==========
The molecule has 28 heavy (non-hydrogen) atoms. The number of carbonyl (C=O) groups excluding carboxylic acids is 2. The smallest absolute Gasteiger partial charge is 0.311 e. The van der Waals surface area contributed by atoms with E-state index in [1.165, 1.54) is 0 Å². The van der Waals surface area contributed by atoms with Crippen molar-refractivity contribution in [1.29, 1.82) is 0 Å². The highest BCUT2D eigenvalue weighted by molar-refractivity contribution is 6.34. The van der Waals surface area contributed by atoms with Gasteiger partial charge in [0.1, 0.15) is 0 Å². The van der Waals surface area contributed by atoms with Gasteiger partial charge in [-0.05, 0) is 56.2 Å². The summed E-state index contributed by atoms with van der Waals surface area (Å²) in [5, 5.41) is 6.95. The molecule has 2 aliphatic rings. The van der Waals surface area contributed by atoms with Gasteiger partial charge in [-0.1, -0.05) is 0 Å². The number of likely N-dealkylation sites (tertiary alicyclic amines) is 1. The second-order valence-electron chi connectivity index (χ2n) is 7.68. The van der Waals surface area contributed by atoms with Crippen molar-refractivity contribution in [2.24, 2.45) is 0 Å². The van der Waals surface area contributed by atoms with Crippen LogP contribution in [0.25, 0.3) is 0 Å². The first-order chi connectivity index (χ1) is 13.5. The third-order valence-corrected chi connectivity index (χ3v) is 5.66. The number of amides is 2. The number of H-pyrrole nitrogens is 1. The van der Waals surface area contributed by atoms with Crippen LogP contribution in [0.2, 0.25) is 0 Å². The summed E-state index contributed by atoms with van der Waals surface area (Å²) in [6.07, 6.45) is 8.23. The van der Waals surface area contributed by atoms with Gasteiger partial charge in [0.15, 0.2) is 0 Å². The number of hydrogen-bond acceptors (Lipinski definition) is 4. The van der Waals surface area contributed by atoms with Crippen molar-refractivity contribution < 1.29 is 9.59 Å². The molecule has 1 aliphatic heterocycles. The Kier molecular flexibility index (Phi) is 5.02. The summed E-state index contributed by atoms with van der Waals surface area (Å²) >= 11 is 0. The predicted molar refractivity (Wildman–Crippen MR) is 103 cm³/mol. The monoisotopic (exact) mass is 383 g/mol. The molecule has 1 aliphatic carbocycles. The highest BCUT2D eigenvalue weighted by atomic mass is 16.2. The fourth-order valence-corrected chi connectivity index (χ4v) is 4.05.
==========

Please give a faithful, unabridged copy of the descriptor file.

The molecule has 28 heavy (non-hydrogen) atoms. The number of carbonyl (C=O) groups excluding carboxylic acids is 2. The smallest absolute Gasteiger partial charge is 0.311 e. The van der Waals surface area contributed by atoms with E-state index in [1.165, 1.54) is 0 Å². The van der Waals surface area contributed by atoms with Crippen molar-refractivity contribution in [1.29, 1.82) is 0 Å². The highest BCUT2D eigenvalue weighted by molar-refractivity contribution is 6.34. The van der Waals surface area contributed by atoms with Gasteiger partial charge in [0.1, 0.15) is 0 Å². The van der Waals surface area contributed by atoms with Gasteiger partial charge in [-0.05, 0) is 56.2 Å². The summed E-state index contributed by atoms with van der Waals surface area (Å²) in [5, 5.41) is 6.95. The molecule has 2 aliphatic rings. The van der Waals surface area contributed by atoms with Gasteiger partial charge in [-0.1, -0.05) is 0 Å². The number of likely N-dealkylation sites (tertiary alicyclic amines) is 1. The second-order valence-electron chi connectivity index (χ2n) is 7.68. The van der Waals surface area contributed by atoms with Crippen molar-refractivity contribution in [2.24, 2.45) is 0 Å². The van der Waals surface area contributed by atoms with Crippen LogP contribution in [0.25, 0.3) is 0 Å². The first-order chi connectivity index (χ1) is 13.5. The third-order valence-corrected chi connectivity index (χ3v) is 5.66. The number of amides is 2. The number of H-pyrrole nitrogens is 1. The van der Waals surface area contributed by atoms with Crippen LogP contribution in [0.2, 0.25) is 0 Å². The summed E-state index contributed by atoms with van der Waals surface area (Å²) in [6.07, 6.45) is 8.23. The van der Waals surface area contributed by atoms with Gasteiger partial charge in [0.15, 0.2) is 0 Å². The number of hydrogen-bond acceptors (Lipinski definition) is 4. The van der Waals surface area contributed by atoms with Crippen molar-refractivity contribution < 1.29 is 9.59 Å². The molecule has 1 aliphatic heterocycles. The Kier molecular flexibility index (Phi) is 5.02. The summed E-state index contributed by atoms with van der Waals surface area (Å²) >= 11 is 0. The predicted molar refractivity (Wildman–Crippen MR) is 103 cm³/mol. The monoisotopic (exact) mass is 383 g/mol. The molecule has 1 aliphatic carbocycles. The highest BCUT2D eigenvalue weighted by atomic mass is 16.2. The fourth-order valence-corrected chi connectivity index (χ4v) is 4.05.